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Posted on: May 1, 2019

City Wind Turbine in Need of Repair

Several months ago, the wind turbine was shut down as a precaution against any potential problems. The materials that were used initially in the construction of the turbine are now in need of replacement. The City is currently in the bid process for replacement work.

North St. Paul is one of 11 Minnesota cities to have a wind turbine to create clean, renewable electricity under the Hometown Wind Power program. Hometown Wind Power turbines contribute to MMPA’s requirement under Minnesota law to achieve a goal of 25% of its power used to be from renewable resources by 2025.

Hometown Wind Power is an initiative of the Minnesota Municipal Power Agency (MMPA) with member utilities in Anoka, Arlington, Brownton, Buffalo, Chaska, East Grand Forks, Le Sueur, North St. Paul, Olivia, Shakopee, and Winthrop. The program was designed by Avant Energy, also the designer of MMPA’s Faribault Energy Park electric generation facility that celebrated its grand opening in 2007.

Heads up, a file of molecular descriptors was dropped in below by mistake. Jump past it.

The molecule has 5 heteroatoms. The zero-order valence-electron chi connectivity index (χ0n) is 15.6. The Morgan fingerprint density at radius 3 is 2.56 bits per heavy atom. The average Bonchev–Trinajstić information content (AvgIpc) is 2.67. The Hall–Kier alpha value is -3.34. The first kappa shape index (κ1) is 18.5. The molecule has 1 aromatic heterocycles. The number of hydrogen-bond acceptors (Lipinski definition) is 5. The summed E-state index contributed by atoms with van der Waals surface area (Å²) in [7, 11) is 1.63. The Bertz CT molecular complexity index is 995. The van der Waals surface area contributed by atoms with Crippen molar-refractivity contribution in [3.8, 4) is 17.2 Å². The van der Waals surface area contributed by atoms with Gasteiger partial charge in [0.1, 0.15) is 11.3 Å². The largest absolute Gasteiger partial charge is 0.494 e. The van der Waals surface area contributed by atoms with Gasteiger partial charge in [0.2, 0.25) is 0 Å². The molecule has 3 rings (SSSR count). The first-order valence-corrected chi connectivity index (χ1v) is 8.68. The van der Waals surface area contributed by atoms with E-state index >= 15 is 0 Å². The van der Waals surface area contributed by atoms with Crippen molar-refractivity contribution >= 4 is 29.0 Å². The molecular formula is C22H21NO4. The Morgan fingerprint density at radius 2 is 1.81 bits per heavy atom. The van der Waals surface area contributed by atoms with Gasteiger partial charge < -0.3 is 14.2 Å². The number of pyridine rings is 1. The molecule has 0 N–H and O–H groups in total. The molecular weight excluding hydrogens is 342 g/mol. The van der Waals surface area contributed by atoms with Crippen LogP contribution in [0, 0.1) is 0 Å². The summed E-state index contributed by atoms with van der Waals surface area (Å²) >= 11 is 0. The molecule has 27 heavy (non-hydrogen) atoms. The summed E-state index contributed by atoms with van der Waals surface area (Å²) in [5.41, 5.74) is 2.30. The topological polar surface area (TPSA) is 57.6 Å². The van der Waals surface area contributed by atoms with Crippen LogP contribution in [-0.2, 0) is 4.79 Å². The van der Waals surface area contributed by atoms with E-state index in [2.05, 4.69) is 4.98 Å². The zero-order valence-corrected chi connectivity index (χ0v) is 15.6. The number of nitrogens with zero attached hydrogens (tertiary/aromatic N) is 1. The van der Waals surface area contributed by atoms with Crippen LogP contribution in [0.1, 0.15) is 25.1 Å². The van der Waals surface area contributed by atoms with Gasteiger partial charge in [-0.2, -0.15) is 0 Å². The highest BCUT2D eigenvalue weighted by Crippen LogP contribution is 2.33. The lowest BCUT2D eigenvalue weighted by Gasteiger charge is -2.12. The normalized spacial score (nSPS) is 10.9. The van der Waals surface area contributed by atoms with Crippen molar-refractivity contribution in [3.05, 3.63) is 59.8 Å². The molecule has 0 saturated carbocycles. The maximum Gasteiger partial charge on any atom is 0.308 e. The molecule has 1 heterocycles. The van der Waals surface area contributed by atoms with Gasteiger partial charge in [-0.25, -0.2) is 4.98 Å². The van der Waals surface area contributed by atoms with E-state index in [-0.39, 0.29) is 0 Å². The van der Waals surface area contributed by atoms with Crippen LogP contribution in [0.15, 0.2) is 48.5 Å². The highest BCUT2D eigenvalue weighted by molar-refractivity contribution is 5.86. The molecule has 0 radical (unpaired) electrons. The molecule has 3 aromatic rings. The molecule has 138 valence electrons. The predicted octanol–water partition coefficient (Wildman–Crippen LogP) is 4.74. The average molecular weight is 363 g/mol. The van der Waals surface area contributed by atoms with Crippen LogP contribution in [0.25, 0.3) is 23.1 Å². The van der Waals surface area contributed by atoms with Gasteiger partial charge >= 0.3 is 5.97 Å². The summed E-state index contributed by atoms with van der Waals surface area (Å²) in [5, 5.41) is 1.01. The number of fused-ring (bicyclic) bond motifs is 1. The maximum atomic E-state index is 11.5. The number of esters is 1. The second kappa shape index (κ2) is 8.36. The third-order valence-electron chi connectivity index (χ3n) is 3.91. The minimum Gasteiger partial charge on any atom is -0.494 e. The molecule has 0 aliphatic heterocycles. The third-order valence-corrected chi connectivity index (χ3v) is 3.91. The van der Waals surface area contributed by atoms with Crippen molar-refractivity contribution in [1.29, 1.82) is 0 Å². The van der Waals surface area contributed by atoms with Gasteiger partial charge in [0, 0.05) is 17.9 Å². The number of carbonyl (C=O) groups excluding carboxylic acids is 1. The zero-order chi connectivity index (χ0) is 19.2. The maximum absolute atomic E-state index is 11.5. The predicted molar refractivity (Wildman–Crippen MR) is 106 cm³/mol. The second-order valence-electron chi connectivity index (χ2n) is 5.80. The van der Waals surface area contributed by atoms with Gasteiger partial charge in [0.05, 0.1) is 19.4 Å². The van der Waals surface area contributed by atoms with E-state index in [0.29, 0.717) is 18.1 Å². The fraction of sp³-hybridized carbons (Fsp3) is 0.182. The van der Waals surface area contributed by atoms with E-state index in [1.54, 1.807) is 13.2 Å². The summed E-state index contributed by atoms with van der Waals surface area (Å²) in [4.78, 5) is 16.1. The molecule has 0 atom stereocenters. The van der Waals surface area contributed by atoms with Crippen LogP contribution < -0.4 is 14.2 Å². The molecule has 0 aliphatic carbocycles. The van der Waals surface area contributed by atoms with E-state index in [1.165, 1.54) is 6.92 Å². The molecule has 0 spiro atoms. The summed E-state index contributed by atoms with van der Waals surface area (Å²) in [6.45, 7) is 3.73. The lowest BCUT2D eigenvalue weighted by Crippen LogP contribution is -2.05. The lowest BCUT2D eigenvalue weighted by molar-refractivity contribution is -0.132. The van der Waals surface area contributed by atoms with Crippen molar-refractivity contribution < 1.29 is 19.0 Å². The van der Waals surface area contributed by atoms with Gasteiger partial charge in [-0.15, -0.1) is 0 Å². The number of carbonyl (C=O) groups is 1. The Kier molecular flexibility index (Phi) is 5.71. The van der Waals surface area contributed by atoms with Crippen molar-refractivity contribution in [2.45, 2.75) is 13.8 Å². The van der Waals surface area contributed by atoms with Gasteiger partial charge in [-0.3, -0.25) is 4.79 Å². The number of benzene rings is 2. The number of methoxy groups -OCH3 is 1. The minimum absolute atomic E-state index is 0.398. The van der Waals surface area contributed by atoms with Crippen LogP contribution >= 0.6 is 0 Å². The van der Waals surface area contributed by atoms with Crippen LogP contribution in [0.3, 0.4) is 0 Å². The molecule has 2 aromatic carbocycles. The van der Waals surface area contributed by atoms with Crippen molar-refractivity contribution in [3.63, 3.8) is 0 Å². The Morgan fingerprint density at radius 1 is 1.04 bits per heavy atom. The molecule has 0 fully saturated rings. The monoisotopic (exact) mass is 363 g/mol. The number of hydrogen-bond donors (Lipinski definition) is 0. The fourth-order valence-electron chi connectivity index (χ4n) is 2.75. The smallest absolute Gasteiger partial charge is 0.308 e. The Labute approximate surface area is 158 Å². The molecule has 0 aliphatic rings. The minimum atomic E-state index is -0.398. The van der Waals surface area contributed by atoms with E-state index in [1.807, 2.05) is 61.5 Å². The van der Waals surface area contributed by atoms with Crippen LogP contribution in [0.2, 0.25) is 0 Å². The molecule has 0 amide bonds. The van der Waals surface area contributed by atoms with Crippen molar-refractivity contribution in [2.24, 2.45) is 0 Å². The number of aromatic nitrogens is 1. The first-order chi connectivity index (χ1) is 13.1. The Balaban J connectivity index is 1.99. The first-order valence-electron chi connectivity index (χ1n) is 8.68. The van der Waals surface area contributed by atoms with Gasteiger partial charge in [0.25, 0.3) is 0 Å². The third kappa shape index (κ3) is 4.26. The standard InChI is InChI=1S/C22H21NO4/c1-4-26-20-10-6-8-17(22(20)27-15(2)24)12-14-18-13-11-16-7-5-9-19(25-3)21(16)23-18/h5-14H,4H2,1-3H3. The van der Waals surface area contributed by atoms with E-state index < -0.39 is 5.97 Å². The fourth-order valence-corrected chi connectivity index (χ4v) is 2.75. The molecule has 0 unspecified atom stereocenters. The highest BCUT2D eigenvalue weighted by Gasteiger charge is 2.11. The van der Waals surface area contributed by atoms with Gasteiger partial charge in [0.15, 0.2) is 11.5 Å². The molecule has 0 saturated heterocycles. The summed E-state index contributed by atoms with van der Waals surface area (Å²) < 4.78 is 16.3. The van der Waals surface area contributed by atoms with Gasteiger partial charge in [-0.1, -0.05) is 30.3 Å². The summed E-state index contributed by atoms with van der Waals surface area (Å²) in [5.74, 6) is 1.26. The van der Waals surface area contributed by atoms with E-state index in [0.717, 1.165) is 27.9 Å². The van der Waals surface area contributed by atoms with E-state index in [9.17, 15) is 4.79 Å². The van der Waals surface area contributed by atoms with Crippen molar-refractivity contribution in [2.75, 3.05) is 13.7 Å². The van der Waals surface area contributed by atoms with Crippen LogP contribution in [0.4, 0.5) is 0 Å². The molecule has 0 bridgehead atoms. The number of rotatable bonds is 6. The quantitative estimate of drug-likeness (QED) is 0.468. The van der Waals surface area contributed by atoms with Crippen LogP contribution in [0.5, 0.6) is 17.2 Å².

North St. Paul wind turbine turns 10, is shut down for maintenance (appeared in the Lillie Newspaper on March 5, 2019)

It’s been a decade since the city began building the wind turbine towering over the North St. Paul electric utility building on North St. Paul Drive. In that time, the turbine has become a city icon. When it was built, the turbine was constructed with used materials from a west coast desert wind farm. Those materials, having being adjusted to adapt to a much colder environment, are about ready to be replaced.

As a precaution against any potential problems, the turbine was shut down about three months ago ahead of the replacement work, said city electric director Brian Frandle. North St. Paul is one of 11 Minnesota cities with a wind turbine. All cities are part of the Minnesota Municipal Power Agency, which was designed to find ways to create clean, renewable electricity. All member city turbines have been shut down for replacement work.

The Margaret Street turbine doesn’t generate that much energy. North St. Paul isn’t a consistently windy city — its average 11 mph wind speed doesn’t push the turbine to full capacity, as it needs about 26 mph winds to max out, said Frandle. On average, the North St. Paul turbine would barely power the electric utility building. “[It] could probably run 50 smaller homes,” Frandle said. The turbine is more of a statement from the city and its residents to the public, said Frandle. The message? “We are dedicated to sustainable energy.”

The city is currently reviewing bids for replacing turbine material.

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